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The musical elements of Bollywood's visual offerings have actually taken on a life of their own, to the extent that film songs, known as filmi sangeet, are the most popular tunes in India. "The airwaves in India are completely dominated by film music," Pereira explains. "There are no pop stars who are not involved in the film industry in some way. The soundtracks are played in restaurants, clubs, everywhere."
And filmi sangeet is arguably the most diverse genre of music in existence. As the ever-encroaching influence of Western culture slithered into the Indian consciousness, Bollywood composers began borrowing and overtly stealing from everything they heard, including non-Western music that made its way to Bombay. Still, no matter how many full string sections, synthesizers, electric guitars and drum machines find their way into the mix, the roots of India's classical music traditions remain at the core of the sound.
Explains Pereira: "Indians have been absorbing elements of Western culture since the days of the Raj [a name given to the British imperialist presence in India that lasted until 1947], but the music has always retained a bit of the tradition it came from. It still does. You can listen to any pop music today in Bombay and still hear the tradition that created it."
Perhaps the best known of Indi-pop styles is the rollicking bhangra. The traditional music of weddings and festivals for the Punjabi people, bhangra also began to enjoy massive popularity in European clubs in the 1980s. "The big bhangra explosion started in London," Pereira says. "There are a lot of Punjabi immigrants there, and when they began remixing traditional songs for the clubs, the music started to take on Western pop and rock influences."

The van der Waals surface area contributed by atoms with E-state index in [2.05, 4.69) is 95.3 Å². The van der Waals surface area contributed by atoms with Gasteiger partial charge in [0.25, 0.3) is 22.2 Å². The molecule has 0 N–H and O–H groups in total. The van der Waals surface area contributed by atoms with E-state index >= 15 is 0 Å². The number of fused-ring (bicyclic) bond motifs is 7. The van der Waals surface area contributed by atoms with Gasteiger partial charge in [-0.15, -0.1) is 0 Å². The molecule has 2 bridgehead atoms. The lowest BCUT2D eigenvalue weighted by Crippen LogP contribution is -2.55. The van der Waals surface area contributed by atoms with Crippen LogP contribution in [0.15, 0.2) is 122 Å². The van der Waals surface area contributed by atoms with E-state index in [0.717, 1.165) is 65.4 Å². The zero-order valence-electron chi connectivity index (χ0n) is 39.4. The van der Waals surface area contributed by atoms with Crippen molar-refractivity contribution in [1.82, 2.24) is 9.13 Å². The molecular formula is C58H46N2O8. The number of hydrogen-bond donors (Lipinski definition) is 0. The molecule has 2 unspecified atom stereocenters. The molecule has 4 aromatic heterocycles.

The result is a funky hybrid of disco, mellifluous Middle Eastern vocals, rock, Handsworth dance-hall toasting and a backbeat of woofer-pummeling dholaks cut with hand-claps that sound like bones being segmented with a cricket bat. After the immediate physical response of the human body to bhangra registers in the noodle, it's not difficult to understand why pop music has become a staple in all Indian films and the basis for many of them.
Luckily for us St. Louisans, Seema Enterprises, the area's premier purveyor of Indian groceries, music and videos, brings first-run Bollywood films to the big screen at Northwest Plaza a few weekends each month. Seema's proprietor, Ashwin Patel, spills the peas. "Oh, we've been presenting the films in St. Louis for about ten years now," he intones, in a voice that could cure Calcutta road rage. Hey, thanks for finally letting us know.
Next up on the marquee happens to be India's very first science-fiction film, Koi Mil Gaya, a blockbuster hit in Bombay that's reportedly a message-laden masala of E.T.and Forrest Gump, with more special effects and song-and-dance numbers than you can shake a samosa at. What else needs to be said?
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